CaptainTrips222
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22 Jan 2012, 12:17 pm

Alienboy wrote:
Makes me wonder why I continue to study Japanese at all...maybe I should devote all my attention to Mandarin Chinese or just drop Japanese and pick up another language altogether.


If it's to the point you don't want to study their language, you must be having a really negative experience. The people I know who teach English over there say they're really friendly, so I'm kinda surprised to hear about this. I thought the whole 'foreigner devil' attitude was a myth, or an exaggeration. I guess not.



Alienboy
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22 Jan 2012, 1:36 pm

Well I have met friendly Japanese people that I met while I was in Japan, but not as often as I did with Chinese people. The skype situation is different because that is a situation where I am meeting strangers online...which I guess is just not really as accepted by Japanese people and more accepted by Chinese people...I really have no idea. Maybe my experience would be different if I taught English in Japan and met more people in person instead. I was living in Japan before with a friend and I was participating in the WWOOF program, which was alright. I have a few friends that are teaching in China, South Korea and Japan, so I hear the good and the bad of all 3 places. I heard the South Korean people are a lot less friendly than even the Japanese are towards foreigners. It is frustrating because the teaching jobs pay highest there and Japan would be cool, but I guess the competition is crazy in Japan when it comes to English teachers. I guess I will just be back in China for a while and if I grow tired of China...maybe I can teach in Dubai, Mongolia, Thailand or Indonesia...I still have plenty of other options.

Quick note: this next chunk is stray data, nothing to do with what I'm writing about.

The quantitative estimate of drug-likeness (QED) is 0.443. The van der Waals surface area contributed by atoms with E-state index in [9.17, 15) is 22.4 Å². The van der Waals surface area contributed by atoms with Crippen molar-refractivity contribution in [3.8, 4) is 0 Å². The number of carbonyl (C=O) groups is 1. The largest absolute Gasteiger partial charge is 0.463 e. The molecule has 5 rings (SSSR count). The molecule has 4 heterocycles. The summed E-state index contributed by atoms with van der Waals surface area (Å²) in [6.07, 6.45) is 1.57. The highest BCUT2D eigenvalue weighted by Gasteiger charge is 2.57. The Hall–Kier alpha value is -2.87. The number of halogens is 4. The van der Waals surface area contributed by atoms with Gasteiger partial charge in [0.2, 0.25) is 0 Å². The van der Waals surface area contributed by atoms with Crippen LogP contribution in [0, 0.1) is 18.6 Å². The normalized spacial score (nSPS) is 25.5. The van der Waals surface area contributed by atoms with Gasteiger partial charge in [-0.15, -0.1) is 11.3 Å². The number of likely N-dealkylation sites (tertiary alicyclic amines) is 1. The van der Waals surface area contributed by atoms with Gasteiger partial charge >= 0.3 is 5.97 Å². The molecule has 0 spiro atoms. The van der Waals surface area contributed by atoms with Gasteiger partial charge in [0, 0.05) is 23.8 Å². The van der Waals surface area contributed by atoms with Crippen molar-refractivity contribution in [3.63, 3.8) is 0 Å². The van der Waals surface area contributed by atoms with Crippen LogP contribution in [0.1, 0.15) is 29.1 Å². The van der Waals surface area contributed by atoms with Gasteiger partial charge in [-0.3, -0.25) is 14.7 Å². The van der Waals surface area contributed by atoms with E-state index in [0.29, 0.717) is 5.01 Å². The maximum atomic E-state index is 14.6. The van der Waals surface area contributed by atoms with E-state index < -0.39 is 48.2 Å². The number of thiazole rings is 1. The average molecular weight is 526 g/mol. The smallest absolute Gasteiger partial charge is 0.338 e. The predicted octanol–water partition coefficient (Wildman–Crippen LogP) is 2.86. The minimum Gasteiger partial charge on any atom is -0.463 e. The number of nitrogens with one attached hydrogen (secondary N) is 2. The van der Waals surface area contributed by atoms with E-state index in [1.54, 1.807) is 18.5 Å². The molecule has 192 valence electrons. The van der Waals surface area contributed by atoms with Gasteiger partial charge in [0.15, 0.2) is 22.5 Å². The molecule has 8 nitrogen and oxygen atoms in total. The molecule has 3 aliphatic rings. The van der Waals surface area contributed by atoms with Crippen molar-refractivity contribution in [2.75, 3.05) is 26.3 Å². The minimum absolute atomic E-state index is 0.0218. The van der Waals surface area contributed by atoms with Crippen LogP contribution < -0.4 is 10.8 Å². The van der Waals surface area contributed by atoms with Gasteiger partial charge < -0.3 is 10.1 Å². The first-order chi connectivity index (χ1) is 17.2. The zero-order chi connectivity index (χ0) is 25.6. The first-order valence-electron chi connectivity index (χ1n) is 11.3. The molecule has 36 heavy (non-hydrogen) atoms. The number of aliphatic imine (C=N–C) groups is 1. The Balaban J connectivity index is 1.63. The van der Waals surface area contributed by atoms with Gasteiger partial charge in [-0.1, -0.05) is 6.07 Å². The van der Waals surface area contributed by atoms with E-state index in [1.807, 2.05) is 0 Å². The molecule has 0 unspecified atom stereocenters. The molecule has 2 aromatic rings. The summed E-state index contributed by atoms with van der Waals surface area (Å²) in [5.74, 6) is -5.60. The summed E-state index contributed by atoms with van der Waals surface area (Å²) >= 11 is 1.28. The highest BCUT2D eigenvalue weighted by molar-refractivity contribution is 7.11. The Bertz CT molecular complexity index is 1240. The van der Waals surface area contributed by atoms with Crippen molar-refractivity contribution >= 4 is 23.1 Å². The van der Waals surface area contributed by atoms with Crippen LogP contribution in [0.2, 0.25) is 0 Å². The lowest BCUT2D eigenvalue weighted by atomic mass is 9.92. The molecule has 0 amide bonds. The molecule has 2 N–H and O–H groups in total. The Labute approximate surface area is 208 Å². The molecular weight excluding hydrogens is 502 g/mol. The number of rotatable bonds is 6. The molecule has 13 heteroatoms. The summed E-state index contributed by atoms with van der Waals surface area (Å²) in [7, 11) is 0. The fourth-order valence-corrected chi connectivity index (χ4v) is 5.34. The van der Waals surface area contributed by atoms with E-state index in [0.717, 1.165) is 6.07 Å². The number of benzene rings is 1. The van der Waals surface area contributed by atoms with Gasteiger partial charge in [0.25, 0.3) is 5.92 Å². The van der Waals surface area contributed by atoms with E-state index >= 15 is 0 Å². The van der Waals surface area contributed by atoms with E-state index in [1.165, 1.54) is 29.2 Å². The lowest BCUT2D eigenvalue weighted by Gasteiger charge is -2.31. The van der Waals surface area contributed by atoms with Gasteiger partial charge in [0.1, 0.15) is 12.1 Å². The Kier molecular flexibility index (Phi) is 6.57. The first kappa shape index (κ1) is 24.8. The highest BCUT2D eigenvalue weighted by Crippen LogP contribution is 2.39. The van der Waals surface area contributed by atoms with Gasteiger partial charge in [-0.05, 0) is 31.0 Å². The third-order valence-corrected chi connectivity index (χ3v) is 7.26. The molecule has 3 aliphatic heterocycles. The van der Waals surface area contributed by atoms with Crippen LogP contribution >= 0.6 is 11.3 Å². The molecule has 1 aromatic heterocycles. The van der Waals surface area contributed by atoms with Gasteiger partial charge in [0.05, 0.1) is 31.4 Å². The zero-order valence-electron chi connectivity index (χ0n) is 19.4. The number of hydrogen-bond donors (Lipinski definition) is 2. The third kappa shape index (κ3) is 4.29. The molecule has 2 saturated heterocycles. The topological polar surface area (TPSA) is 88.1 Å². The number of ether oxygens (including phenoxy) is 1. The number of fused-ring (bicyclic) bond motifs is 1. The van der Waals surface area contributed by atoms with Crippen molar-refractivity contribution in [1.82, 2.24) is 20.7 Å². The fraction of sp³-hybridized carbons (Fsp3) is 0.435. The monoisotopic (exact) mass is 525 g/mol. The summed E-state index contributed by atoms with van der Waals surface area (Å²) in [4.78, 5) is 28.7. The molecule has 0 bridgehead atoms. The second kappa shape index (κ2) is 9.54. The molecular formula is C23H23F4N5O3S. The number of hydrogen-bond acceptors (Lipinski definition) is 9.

Alienboy
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22 Jan 2012, 1:37 pm